The Cog Psy textbook you cite (which contains both examples you gave) has nothing to say about the knowledge gained; all it talks about is how such questions are used in research on insight.
Alas, if given in classroom, what students will generally learn in response to trick questions is not to answer them:
But teachers know there is often no such answer to many of their questions; are sure an incorrect one will be given; they expect at times that an answer not be given; and at other times they themselves supply the answer. These are the rhetorical, leading, loaded, trick, trap, test or tough questions put 'to make students really think'. No matter what students think, the answer to such questions is necessarily wrong. Hence students will give cautious, minimal responses if they give any at all. 'After a certain number of bad experiences, many students learn not to volunteer answers to riddles, "come-ons", or invitations'. [cited to: LABOV, W. The Study of Nonstandard English (National Council of Teachers of English, Urbana, Illinois, 1970)]
In general, such puzzle questions are used (e.g. in interviews) as a proxy for IQ testing.
Why do organizations use these types of interview questions? There appears to be two primary reasons. First, puzzle questions originated in the uncertain high-technology industry, where employees are generally expected to be logical, creative, and innovative (Poundstone, 2003a). Thus, the conventional wisdom among interviewers who use puzzle questions is that they are a useful measure of an applicant’s cognitive capabilities such as critical thinking, creativity, intuition, flexibility, and ability to reason (Munk & Oliver, 1997). Second, puzzle interviews are seen as an opportunity to assess the applicant’s reactions to a novel, uncomfortable situation. Some employers feel that the widespread availability of information about conventional interviews, through the Internet and other sources, allows candidates to prepare their responses in advance of the formal interview (Poundstone, 2003a). Thus, the puzzle interview is seen as an opportunity to assess the candidate in an unrehearsed setting.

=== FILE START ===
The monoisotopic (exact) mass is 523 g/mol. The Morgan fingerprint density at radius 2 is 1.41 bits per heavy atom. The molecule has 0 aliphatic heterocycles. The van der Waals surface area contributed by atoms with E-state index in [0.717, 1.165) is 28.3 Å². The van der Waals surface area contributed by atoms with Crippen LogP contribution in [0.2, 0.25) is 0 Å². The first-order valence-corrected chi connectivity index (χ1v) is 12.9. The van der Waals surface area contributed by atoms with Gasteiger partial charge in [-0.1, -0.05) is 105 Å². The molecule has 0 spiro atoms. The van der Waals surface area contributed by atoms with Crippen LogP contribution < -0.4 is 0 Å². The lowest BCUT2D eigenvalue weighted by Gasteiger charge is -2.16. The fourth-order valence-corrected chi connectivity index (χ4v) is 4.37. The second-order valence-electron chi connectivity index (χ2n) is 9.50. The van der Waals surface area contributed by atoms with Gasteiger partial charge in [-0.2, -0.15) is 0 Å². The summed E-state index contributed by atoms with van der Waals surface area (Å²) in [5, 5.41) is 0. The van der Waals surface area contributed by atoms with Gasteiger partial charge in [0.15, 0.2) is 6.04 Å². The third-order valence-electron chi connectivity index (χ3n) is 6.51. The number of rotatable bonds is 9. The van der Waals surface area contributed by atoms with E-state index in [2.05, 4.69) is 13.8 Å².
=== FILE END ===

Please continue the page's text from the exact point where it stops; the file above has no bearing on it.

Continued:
which doesn't mean this is the best way to test that...
Results showed that puzzle interview performance was correlated with scores on the Wonderlic (r = .45, p < .01), providing some support to the hypothesis that puzzle interviews measure cognitive skills. Applicant reactions results, however, were mixed. Participants who performed well on the puzzle interview, and those who perceived that they performed well, reported that the process was more procedurally fair than those who performed poorly (or perceived that they performed poorly). However, there were no significant correlations between applicant reaction measures of perceived predictive validity or face validity and either perceived or actual performance on the puzzle interview. The authors did indicate, however, that participants’ reactions to the puzzle interview were generally negative. Descriptive statistics showed that the means of two of the three applicant reactions measures (perceived predictive validity and face validity) were all below the midpoints of the maximum scale values.
The quote I gave you above shows that something else can be learned: a bad impression of the interviewer in a setting where the questions are expected to be fair and on specific skills.
So what is learned substantially depends on the context.